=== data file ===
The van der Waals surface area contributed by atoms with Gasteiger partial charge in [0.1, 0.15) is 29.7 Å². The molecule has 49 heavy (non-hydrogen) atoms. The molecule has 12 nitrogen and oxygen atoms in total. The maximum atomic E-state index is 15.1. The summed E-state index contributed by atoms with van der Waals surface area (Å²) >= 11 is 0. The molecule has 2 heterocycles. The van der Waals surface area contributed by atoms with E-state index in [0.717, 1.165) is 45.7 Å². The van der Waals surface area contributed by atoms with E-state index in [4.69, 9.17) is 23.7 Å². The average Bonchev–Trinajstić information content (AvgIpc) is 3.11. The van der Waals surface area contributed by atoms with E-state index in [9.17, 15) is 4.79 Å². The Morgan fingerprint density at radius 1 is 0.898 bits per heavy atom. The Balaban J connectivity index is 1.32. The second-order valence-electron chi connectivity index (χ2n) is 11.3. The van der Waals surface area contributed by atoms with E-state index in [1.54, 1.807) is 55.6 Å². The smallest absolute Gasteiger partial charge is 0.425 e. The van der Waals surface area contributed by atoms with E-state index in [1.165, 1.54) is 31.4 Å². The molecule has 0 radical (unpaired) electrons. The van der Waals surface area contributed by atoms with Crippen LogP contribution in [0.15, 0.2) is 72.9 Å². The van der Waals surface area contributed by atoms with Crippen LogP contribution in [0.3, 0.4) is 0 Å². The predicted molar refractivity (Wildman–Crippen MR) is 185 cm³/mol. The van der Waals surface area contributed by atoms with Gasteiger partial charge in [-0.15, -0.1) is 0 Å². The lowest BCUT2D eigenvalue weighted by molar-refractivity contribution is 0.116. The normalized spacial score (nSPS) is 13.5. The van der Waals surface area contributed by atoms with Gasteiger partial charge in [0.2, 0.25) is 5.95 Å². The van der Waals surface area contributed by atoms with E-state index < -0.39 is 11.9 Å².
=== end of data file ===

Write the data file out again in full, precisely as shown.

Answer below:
The van der Waals surface area contributed by atoms with Gasteiger partial charge in [0.1, 0.15) is 29.7 Å². The molecule has 49 heavy (non-hydrogen) atoms. The molecule has 12 nitrogen and oxygen atoms in total. The maximum atomic E-state index is 15.1. The summed E-state index contributed by atoms with van der Waals surface area (Å²) >= 11 is 0. The molecule has 2 heterocycles. The van der Waals surface area contributed by atoms with E-state index in [0.717, 1.165) is 45.7 Å². The van der Waals surface area contributed by atoms with E-state index in [4.69, 9.17) is 23.7 Å². The average Bonchev–Trinajstić information content (AvgIpc) is 3.11. The van der Waals surface area contributed by atoms with E-state index in [9.17, 15) is 4.79 Å². The Morgan fingerprint density at radius 1 is 0.898 bits per heavy atom. The Balaban J connectivity index is 1.32. The second-order valence-electron chi connectivity index (χ2n) is 11.3. The van der Waals surface area contributed by atoms with E-state index in [1.54, 1.807) is 55.6 Å². The smallest absolute Gasteiger partial charge is 0.425 e. The van der Waals surface area contributed by atoms with E-state index in [1.165, 1.54) is 31.4 Å². The molecule has 0 radical (unpaired) electrons. The van der Waals surface area contributed by atoms with Crippen LogP contribution in [0.15, 0.2) is 72.9 Å². The van der Waals surface area contributed by atoms with Crippen LogP contribution in [0.3, 0.4) is 0 Å². The predicted molar refractivity (Wildman–Crippen MR) is 185 cm³/mol. The van der Waals surface area contributed by atoms with Gasteiger partial charge in [-0.15, -0.1) is 0 Å². The lowest BCUT2D eigenvalue weighted by molar-refractivity contribution is 0.116. The normalized spacial score (nSPS) is 13.5. The van der Waals surface area contributed by atoms with Gasteiger partial charge in [0.2, 0.25) is 5.95 Å². The van der Waals surface area contributed by atoms with E-state index < -0.39 is 11.9 Å².